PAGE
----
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Discussion Starter · #1 · (Edited)
Hi all -

My water heater has a T off from the hot line that runs though a pressure relief valve, and eventually exiting outside on my patio. I'm not sure why it's there but maybe the original builder (about 22 years ago) did that because there's no drain in case the heater's TPR valve triggers (I keep a bucket under the heater's TPR valve pipe but it's never opened).

Anyway, that ~22 year old, secondary pressure relief valve opened and won't close, and I've got a steady hot water loss through it of about a gallon per 10 minutes. This valve is adjustable but when I took pressure off the system and tried to adjust it, the valve itself started leaking (great, now I've got TWO leaks).

So I'm just planning to cut that T out and remove all the pipe to/through that secondary pressure relief valve, and replace the T with a straight-line connector on the main hot water pipe.

Here's the question: Normally if replacing the WH I'd shut everything down, open taps upstairs, drain the tank and the house. But what if I let the tank cool, shut off the water supply and blow off pressure (if any) using the tank's TPR, then cut into the hot pipe to remove that T fixture without first draining the WH tank and whole house? In a 2 story, 4 bathroom house with the water heater in the basement, how much water would come crashing down on me?

Is it crazy/stupid to even attempt this?

Many thanks in advance. The only reason I thought of this is the last time I got a lot of air in the system, we had pretty bad pipe squeal for months.
 

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I am trying to understand your situation better.

What you are calling a pressure relief valve sounds like it may be a check valve which allows water to go only one way. When they fail, water comes out the relief part and doesn't stop. That's what may need to be replaced.

The temperature pressure relief valve is on the wh. and blows off when the temp/pressure is very high.

Post a picture of what you are talking about. Thank you
 

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Discussion Starter · #3 · (Edited)
Hi Jmon; thanks. I understand about the T&P relief valve on the WH itself.

The secondary valve is an adjustable Watt's pressure relief valve (pressure only, not a T&P). Hopefully the image comes through. The hot water line runs straight up from the WH into the main floor for home hot water supply, whereas the T-off pipe having this PR valve runs horizontally off the hot water line, then runs vertically up to the joist level in the dead space above the basement's drop ceiling, then uses this PR valve as the 90° turn to again run horizontally along the dead space out to the exterior wall.

I'm not planning to replace it because it really doesn't need to be there.

My main question is I was just wondering if possibly - with no open taps in the main floors of the house - I could get away with cutting into the pipe without getting drenched. Sort of the way water will mostly stay in a vertical straw despite having been lifted from the water cup, as long as the top of the straw is blocked.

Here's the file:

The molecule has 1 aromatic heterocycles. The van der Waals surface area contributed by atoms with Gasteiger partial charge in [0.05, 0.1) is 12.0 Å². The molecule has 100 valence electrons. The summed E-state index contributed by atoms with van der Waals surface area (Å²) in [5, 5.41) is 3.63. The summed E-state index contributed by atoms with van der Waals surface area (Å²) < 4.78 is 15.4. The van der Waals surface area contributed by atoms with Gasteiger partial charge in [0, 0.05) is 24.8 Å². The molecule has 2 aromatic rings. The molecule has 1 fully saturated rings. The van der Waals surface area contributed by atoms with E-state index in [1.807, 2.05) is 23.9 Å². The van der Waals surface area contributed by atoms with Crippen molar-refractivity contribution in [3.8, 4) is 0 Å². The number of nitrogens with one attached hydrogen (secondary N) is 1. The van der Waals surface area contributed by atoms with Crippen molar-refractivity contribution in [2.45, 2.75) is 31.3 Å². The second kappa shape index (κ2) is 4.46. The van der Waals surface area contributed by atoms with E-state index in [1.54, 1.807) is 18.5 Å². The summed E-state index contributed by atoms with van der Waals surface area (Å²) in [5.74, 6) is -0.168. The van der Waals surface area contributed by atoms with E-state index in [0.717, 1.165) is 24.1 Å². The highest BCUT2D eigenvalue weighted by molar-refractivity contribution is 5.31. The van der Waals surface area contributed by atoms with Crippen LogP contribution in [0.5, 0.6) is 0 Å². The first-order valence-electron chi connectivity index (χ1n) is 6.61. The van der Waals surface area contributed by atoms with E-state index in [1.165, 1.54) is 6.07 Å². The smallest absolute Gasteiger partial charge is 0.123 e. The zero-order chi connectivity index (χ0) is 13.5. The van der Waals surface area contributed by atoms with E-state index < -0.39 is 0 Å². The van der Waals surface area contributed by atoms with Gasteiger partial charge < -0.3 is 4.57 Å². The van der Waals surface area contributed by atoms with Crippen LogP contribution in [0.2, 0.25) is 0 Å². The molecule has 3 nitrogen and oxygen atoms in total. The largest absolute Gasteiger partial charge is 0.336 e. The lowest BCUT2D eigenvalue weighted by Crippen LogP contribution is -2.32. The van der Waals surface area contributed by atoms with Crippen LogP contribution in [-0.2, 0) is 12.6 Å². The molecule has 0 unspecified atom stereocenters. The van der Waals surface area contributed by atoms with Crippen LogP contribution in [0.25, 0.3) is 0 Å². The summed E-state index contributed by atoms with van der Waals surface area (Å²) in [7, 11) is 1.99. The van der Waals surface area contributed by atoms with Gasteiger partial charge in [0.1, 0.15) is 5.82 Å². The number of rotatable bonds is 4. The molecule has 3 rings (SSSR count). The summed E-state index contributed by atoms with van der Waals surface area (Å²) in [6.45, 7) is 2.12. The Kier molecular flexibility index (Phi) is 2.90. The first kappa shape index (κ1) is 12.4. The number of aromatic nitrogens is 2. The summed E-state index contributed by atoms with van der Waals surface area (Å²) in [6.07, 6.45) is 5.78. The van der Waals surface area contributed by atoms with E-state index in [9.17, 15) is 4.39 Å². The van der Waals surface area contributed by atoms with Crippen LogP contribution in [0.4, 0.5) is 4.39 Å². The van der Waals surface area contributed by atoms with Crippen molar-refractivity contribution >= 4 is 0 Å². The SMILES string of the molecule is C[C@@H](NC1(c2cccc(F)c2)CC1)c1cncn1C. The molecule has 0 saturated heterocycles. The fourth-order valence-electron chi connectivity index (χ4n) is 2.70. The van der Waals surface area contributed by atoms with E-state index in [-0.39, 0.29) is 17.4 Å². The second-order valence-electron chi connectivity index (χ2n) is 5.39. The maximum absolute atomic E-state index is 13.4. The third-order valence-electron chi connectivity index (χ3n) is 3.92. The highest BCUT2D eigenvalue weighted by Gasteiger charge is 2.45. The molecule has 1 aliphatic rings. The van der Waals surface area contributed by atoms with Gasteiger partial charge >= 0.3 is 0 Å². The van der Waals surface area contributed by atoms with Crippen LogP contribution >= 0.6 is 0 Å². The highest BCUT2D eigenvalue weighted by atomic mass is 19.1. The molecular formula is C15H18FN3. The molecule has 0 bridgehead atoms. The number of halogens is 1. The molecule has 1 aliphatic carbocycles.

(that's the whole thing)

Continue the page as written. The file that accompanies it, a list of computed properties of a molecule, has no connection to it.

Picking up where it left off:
Probably a stupid question, but hey! :smile:
 

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If you want to do that you will need to shut off the main water and open the faucets to relief the pressure otherwise you will get drenched.

There will still be a little water left over that will come out so be prepared for that.

Do you have an expansion tank installed on the wh like this?

 

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mineral deposits may have formed inside of it and causing it to not function/close correctly anymore.. Post a picture of your set-up in the basement. Thank you.
 

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Discussion Starter · #7 ·
Yeah, expansion tank on the cold side. I installed it with this WH about 10 years ago but failed to trace the T-line coming off the hot side and didn't notice this 2° PR valve setup.

I did a lot of searching online before posting here and it seems this getup was occasionally seen ~ 25 years ago but never common, and rarely used today. The comments I read tended to indicate it was used if the area around the WH was finished but there was no handy place for the T&P relief valve to drain if it opened.


If my local big box stores weren't really tough to get into right now due to "shelter-in-place" [1] I'd probably just go ahead and replace this WH at the same time as I'm doing the other stuff, given it's 10 years old.

[1] They're limiting visitor counts and the line to get in has been 30-50 people deep when I go by there. Luckily I've got on hand what's needed to cut out that T and couple the pipe back up.
 

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How much water is in your hot water pipes?

We don't know, all depends on how big the pipes are and how long.


To cut out that valve;


Turn off the cold water stop valve to the water heater.
Open the hot side of all your faucets and shower.
Open the water heater drain valve and let out about 5 gallons of water.
Cut out the valve. You may get a pint of water. All depends on how close to the pressure relief valve you cut. If you want to avoid that cut pipe at the pressure relief valve (or drill a small hole in the piping close to it).
Don't forget to close the water heater drain valve before turning the water back on.
 
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